With four days left before the start of the regular season, Dalvin Cook doesn’t have the new contract the Vikings have said all offseason they wanted to complete with the running back.
Despite the lack of a new deal, Cook said he’s planning to play Sunday against the Packers.
“If Coach Zim calls my name, I’ll be out there,” Cook said Wednesday in a videoconference.
The Pro Bowler, who posted 1,654 yards from scrimmage last season, will be a team captain for the first time, after coach Mike Zimmer said this offseason he wanted to recognize Cook as a leader.
He ran for 154 yards and a touchdown in the Vikings’ first game against the Packers last year, a 21-16 loss in Week 2, before missing the second one as the team opted to be cautious with him because of a shoulder injury before the playoffs. “I’m prepared enough to go play and I’m physically ready to play,” Cook said. “We’ve got a young group that I’m looking to lead and to get somewhere this season. I’ll let the business take care of the business.”
The Vikings broke off negotiations on a contract extension with Cook’s agent on Aug. 19 and then made a trade for former Jaguars defensive end Yannick Ngakoue that absorbed $12 million of cap space. According to NFLPA records, the Vikings had about $2.2 million in remaining cap space as of Wednesday, following their restructured deal with tackle Riley Reiff to clear $5 million.
Cook’s search for a new deal comes after another running back from his 2017 draft class — Cincinnati’s Joe Mixon — got a four-year, $48 million deal from the Bengals. Packers running back Aaron Jones, who was taken three rounds after Cook, said in an interview this week his agent is talking to the Packers about a new contract before Jones, like Cook, enters the final season of his rookie contract.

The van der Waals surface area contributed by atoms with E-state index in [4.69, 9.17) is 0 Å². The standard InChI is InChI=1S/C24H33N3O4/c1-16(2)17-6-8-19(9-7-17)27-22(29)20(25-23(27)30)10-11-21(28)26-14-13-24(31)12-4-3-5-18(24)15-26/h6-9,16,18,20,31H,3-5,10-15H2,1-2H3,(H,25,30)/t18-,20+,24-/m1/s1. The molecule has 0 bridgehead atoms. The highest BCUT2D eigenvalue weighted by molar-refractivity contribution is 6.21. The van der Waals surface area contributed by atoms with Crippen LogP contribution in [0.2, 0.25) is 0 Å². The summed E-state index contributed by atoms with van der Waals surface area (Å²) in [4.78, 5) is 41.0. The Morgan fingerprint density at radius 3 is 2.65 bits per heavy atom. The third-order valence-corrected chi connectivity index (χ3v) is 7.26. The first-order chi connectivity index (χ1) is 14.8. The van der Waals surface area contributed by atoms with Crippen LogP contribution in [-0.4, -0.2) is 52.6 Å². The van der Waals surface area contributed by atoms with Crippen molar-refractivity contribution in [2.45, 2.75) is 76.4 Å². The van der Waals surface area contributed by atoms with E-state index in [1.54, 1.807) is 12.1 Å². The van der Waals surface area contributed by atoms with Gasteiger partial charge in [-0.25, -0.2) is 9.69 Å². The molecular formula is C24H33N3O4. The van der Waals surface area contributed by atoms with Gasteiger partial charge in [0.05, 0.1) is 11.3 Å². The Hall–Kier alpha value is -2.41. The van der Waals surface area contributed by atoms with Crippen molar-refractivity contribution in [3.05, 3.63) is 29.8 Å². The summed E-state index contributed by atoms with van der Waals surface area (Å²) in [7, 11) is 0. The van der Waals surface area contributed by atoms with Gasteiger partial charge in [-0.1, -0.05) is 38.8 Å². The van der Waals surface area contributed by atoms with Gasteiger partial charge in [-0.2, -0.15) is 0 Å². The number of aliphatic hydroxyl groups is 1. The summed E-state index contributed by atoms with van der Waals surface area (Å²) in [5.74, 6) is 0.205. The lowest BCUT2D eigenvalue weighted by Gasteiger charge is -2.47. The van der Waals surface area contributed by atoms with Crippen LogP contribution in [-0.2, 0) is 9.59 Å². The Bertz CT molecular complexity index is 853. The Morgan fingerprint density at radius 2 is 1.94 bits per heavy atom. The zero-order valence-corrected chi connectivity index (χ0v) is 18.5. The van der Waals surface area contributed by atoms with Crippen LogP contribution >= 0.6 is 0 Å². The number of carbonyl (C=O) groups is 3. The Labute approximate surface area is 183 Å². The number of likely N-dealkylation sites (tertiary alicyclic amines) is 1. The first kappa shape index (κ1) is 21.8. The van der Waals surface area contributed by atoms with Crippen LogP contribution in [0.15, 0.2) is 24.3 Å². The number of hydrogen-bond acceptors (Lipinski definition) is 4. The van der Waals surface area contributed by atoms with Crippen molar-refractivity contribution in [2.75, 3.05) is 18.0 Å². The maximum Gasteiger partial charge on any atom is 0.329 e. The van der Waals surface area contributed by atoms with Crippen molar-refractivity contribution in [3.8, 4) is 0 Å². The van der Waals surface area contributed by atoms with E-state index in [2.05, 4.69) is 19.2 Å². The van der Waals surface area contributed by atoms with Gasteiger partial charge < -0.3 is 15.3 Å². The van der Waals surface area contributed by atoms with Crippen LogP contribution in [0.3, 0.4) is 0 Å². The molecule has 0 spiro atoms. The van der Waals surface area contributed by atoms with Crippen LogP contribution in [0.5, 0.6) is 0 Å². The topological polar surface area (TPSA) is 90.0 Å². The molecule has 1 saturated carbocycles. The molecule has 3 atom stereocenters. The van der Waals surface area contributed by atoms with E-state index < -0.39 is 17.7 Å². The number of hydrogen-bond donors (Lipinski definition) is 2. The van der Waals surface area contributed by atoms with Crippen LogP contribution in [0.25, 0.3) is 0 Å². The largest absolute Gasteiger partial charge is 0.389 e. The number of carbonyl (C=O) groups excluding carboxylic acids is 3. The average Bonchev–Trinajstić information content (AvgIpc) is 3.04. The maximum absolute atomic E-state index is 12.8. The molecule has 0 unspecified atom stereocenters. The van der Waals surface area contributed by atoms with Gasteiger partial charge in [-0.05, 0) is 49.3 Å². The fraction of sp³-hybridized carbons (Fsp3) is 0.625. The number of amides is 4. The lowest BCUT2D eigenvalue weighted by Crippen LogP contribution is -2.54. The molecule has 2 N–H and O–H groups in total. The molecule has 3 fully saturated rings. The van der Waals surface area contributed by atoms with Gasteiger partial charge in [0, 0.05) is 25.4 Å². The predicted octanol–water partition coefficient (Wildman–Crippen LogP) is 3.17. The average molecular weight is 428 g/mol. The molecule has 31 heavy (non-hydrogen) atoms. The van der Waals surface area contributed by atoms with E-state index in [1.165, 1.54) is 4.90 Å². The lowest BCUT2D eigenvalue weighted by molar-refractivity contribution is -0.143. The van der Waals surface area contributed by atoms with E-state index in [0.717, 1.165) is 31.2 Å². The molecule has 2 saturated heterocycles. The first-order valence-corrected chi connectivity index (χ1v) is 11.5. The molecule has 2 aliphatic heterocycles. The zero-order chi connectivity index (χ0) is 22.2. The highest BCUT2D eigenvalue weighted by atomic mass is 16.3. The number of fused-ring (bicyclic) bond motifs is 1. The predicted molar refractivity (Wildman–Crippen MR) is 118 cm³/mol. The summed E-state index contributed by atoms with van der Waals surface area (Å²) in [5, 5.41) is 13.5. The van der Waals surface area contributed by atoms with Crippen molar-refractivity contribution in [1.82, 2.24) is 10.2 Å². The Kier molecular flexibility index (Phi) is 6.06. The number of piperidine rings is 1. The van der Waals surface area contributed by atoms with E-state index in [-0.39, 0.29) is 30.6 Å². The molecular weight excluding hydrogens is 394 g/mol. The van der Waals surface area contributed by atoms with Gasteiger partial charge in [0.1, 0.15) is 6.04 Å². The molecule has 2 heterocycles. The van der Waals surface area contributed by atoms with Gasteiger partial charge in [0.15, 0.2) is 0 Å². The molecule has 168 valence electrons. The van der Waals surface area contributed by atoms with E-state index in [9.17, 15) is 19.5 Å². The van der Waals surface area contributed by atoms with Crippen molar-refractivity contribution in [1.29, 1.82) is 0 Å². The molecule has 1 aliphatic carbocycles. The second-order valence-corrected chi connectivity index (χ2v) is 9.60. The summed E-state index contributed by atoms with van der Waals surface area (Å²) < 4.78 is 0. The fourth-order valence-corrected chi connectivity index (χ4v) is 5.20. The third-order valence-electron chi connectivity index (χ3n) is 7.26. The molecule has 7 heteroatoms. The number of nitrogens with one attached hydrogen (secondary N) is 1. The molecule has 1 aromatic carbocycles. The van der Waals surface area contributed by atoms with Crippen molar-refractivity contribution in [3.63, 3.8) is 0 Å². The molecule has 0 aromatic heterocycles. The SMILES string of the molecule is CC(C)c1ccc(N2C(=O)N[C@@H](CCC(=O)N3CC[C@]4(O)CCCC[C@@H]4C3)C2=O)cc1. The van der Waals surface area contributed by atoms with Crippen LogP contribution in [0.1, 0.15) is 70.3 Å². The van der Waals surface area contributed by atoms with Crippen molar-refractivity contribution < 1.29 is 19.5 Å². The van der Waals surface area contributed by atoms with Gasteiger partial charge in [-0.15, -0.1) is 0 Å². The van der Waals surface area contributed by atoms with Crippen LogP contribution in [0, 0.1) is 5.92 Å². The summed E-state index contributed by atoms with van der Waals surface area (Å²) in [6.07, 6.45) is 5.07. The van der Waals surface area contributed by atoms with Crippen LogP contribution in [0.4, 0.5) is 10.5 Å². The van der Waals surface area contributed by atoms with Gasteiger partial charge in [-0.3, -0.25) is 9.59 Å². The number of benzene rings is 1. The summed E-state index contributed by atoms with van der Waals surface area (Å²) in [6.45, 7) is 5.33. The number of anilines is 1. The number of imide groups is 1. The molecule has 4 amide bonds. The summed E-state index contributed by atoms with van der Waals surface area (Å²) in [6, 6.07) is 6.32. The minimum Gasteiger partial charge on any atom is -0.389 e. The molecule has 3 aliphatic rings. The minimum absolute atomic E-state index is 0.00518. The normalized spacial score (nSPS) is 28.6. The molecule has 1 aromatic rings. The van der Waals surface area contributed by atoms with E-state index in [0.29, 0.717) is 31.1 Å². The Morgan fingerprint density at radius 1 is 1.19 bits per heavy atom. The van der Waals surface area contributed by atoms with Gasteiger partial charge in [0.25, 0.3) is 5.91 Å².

It’s long been believed Cook would accept a deal in the range of the contracts the Cardinals gave David Johnson in 2018 and the Jets gave Le’Veon Bell. Those two deals have a yearly average around $13 million, and contracts for Derrick Henry in Tennessee and Mixon in Cincinnati would seem to set the market between $12 and $13 million per season for Cook.
The Vikings, though, would likely need to restructure another contract to clear requisite cap space for Cook, who would presumably get upfront cash that would hit the salary cap in 2020.
“I’ve never been a guy to look at this guy or look at that guy,” Cook said. “Everybody is human. You go out and bust your tail and do what you’ve got to do and you expect a reward to come behind that. I just hope the Vikings and my agent come to an agreement of a deal that values me. Until then, I’ve just got to wait my turn.”
If the Vikings don’t sign Cook this season or work out a deal before the start of free agency in 2020, they could place the franchise tag on the running back, keeping him on the roster for another year and delaying his entry to the open market until age 27.
“It’s just like if I value you as a person, I would treat you such as I value you,” Cook said. “It’s the same thing with me. I’m going to give 1,000 percent on the field, every time I walk in the building, every time I’m out in the community. It’s kind of the same thing. Like I said, I just hope both sides come to an agreement so they can value Dalvin Cook on and off the field.”
In the meantime, Cook says he will be on the field against Green Bay this Sunday.
“He’s a load, man,” Packers coach Matt LaFleur said Wednesday. “He ripped one off on us for about 80 yards last year [in the first game between the two teams]. You’ve got to be aware of where he is at all times. He’s big, he’s powerful, so you’ve got to be able to wrap up.”